Elevated liver enzymes often indicate inflammation or damage to cells in the liver. Inflamed or injured liver cells leak higher than normal amounts of certain chemicals, including liver enzymes, into the bloodstream, elevating liver enzymes on blood tests.
The elevated liver enzymes most commonly found are:
- Alanine transaminase (ALT)
- Aspartate transaminase (AST)
- Alkaline phosphatase (ALP)
- Gamma-glutamyl transpeptidase (GGT)
Elevated liver enzymes might be discovered during routine blood testing. In most cases, liver enzyme levels are only mildly and temporarily elevated. Most of the time, elevated liver enzymes don't signal a chronic, serious liver problem.
Many diseases and conditions can contribute to elevated liver enzymes. Your doctor determines the cause by reviewing your medications, your signs and symptoms and, in some cases, other tests and procedures.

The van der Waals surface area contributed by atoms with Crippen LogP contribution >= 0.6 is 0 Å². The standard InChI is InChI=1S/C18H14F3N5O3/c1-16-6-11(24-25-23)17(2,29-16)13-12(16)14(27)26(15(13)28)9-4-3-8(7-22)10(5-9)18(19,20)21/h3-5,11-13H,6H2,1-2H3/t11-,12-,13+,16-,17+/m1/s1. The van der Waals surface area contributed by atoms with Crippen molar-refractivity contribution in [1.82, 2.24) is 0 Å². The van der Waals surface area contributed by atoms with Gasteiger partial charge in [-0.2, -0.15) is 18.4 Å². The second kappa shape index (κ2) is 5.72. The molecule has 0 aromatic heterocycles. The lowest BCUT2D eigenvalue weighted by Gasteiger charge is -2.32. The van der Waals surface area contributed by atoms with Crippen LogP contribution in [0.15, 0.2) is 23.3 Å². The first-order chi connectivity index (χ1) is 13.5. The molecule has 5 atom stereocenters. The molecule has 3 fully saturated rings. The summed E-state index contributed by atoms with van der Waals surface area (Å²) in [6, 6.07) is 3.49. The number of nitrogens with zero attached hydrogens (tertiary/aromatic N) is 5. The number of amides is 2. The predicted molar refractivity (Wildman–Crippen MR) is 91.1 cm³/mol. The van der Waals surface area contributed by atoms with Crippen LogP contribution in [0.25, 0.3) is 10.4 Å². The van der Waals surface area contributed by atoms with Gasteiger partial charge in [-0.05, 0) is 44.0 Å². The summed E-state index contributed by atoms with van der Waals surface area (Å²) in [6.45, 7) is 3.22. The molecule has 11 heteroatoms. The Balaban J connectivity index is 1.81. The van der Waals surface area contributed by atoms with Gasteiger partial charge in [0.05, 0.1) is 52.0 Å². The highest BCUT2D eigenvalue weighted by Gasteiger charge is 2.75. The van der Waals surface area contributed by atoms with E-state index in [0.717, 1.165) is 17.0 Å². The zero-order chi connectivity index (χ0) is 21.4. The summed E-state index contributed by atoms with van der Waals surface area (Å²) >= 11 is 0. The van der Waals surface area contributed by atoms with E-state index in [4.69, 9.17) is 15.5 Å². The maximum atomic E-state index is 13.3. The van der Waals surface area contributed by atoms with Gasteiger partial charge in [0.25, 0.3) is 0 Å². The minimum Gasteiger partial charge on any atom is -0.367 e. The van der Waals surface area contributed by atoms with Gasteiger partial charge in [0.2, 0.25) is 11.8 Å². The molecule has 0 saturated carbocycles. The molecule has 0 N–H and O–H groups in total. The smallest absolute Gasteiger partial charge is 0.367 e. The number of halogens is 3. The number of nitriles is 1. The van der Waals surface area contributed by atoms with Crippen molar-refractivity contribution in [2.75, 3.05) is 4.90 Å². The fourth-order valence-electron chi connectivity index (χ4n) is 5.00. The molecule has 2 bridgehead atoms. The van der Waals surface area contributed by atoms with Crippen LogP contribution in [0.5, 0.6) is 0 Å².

If a blood test reveals you have elevated liver enzymes, ask your doctor what the results might mean. Your doctor might suggest you undergo other tests and procedures to determine what's causing your elevated liver enzymes.
March 05, 2020
- Friedman LS. Approach to the patient with abnormal liver and biochemical function tests. https://www.uptodate.com/contents/search. Accessed Jan. 17, 2020.
- Kwo PY, et al. ACG clinical guideline: Elevation of abnormal liver chemistries. American Journal of Gastroenterology. 2017; doi:10.1038/ajg.2016.517.
- Lab Tests Online. Liver panel. https://labtestsonline.org/tests/liver-panel. Accessed Jan. 17, 2020.